CenterPoint Energy New Teacher Academy Prepares Recent STEM Graduates for Classroom

Workshop Equips Participants for Success as New Teachers

More than ever, the need for qualified teachers is real. This is especially true for teachers specializing in science, technology, engineering or math (STEM).

New Teacher Academy Participants
The CenterPoint Energy New Teacher Academy offers recent UH teachHOUSTON graduates hands-on professional development over a three-day period to prepare them for their first year of teaching.

Enter the CenterPoint Energy New Teacher Academy at the University of Houston.

The academy is organized by teachHOUSTON, UH’s secondary STEM teacher preparation program that is a collaboration between the UH College of Natural Sciences and Mathematics and the UH College of Education. teachHOUSTON focuses on addressing the shortage of highly qualified teachers in STEM.

The CenterPoint Energy New Teacher Academy provides support and professional development to recent graduates of teachHOUSTON who have been teaching for up to three years. For 2023, 26 graduates took part in the program, at no cost to them.

Preparing New Graduates for Success as Teachers

Held for three days over the summer, the academy offers lectures, workshops and mentoring.

“The nature of the classroom is always changing, so it’s important that we invite our alumni who are already in the classroom to come back and offer their expertise,” said Amanda Campos, teachHOUSTON induction coordinator and CenterPoint Energy New Teacher Academy workshop coordinator.

teachHOUSTON alumni serve as mentors, alongside teachHOUSTON faculty, who offer support to new graduates as they begin a career in teaching. Alumni who have teaching experience can qualify as mentors.

New Teacher Academy Participants
During the CenterPoint Energy New Teacher Academy, teachHOUSTON faculty and alumni offer support through mentorship to help first-year teachers survive and thrive in the classroom.

“Some of the professional development sessions offered range from inquiry-based learning to culturally responsive teaching,” said Campos. “We also offer strategies to survive and thrive in your first year of teaching.”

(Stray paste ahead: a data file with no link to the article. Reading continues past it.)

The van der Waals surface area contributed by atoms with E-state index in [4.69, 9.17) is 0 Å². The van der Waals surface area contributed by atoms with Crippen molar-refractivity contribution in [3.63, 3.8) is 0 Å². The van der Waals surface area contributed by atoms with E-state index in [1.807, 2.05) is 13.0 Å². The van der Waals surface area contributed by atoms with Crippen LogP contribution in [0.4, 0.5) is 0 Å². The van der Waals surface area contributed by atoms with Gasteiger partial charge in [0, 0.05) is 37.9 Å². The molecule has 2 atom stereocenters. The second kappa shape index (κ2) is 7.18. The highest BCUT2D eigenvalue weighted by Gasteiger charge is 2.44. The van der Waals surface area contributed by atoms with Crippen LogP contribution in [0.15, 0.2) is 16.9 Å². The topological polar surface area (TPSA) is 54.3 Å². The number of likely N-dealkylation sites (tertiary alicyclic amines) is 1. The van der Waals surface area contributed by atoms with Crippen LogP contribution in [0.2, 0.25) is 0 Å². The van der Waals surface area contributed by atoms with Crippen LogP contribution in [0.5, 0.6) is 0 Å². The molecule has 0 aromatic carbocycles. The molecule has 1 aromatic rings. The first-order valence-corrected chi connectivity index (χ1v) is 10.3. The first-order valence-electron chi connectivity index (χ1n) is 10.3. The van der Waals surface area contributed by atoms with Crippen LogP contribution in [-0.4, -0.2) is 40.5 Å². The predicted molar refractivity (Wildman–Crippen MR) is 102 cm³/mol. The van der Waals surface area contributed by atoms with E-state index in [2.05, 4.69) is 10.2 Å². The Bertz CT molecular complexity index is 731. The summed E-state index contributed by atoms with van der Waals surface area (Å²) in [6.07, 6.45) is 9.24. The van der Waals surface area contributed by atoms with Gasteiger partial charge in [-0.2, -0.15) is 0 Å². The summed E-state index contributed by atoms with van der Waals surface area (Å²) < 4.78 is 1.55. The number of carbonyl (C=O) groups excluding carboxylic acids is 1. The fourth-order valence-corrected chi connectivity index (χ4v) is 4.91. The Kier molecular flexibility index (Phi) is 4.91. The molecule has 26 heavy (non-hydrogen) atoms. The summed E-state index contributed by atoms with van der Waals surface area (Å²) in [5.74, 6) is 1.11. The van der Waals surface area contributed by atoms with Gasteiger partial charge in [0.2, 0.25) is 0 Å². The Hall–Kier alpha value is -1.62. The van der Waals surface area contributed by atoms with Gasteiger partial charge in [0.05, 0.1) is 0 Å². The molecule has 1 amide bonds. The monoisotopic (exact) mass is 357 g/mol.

Participants benefit from the program by gaining valuable insight on lesson planning and how to interact with students. Most importantly, past participants credit networking and the program’s support system as their way to survive the first year of teaching.

“For me, the most important takeaway was networking and the community building you can have not just in your classroom, but also among your like-minded peers,” said Olivia Pittman (’22), a teachHOUSTON alumna, serving as a mentor at the academy.

Discovering New Ideas for the Classroom

Hands-on sessions gave participants new ways to incorporate STEM learning with their students.

During the academy, participants were given parts and instructions to build a miniature concept vehicle and measure the distance it traveled. The “Take a Drive Through STEM” session included car kits and a lesson plan developed by teachHOUSTON alumni now teaching in Houston-area school districts. Participants learned how to build the cars and could take home the materials to help plan a future lesson for their own classes.

“The car kits were tied to the content that could be taught through the hands-on activities for the session,” said Campos.

Offering Help to Aspiring Teachers

While most first-time teachers enter the classroom not knowing what to expect, the CenterPoint Energy New Teacher Academy alleviates this stress.

“I feel like they gave me the brick to lay down, and I was able to have a point of departure just by being a part of this program,” said Pittman.

“I was able to take specific things I learned and incorporate this into my lesson design and my classroom culture,” said Nolan Nash (’22), teachHOUSTON alumnus and academy mentor.

Support for the program is provided by teachHOUSTON, CenterPoint Energy, Good Reason Houston, Comerica Bank and the National Math and Science Initiative (NMSI). Financial aid is available to participants in the form of scholarships and stipends.

In 2023, the CenterPoint Energy Foundation awarded the NMSI and teachHOUSTON $85,000 to help fund the academy for the future. CenterPoint Energy made an initial grant of $100,000 to the program in 2022. Paige Evans, teachHOUSTON co-director, served as principal investigator at UH.

In addition to mentorship and financial aid, participants also receive classroom supplies, which teachers typically pay for out of pocket.

- Chris Guillory, College of Natural Sciences and Mathematics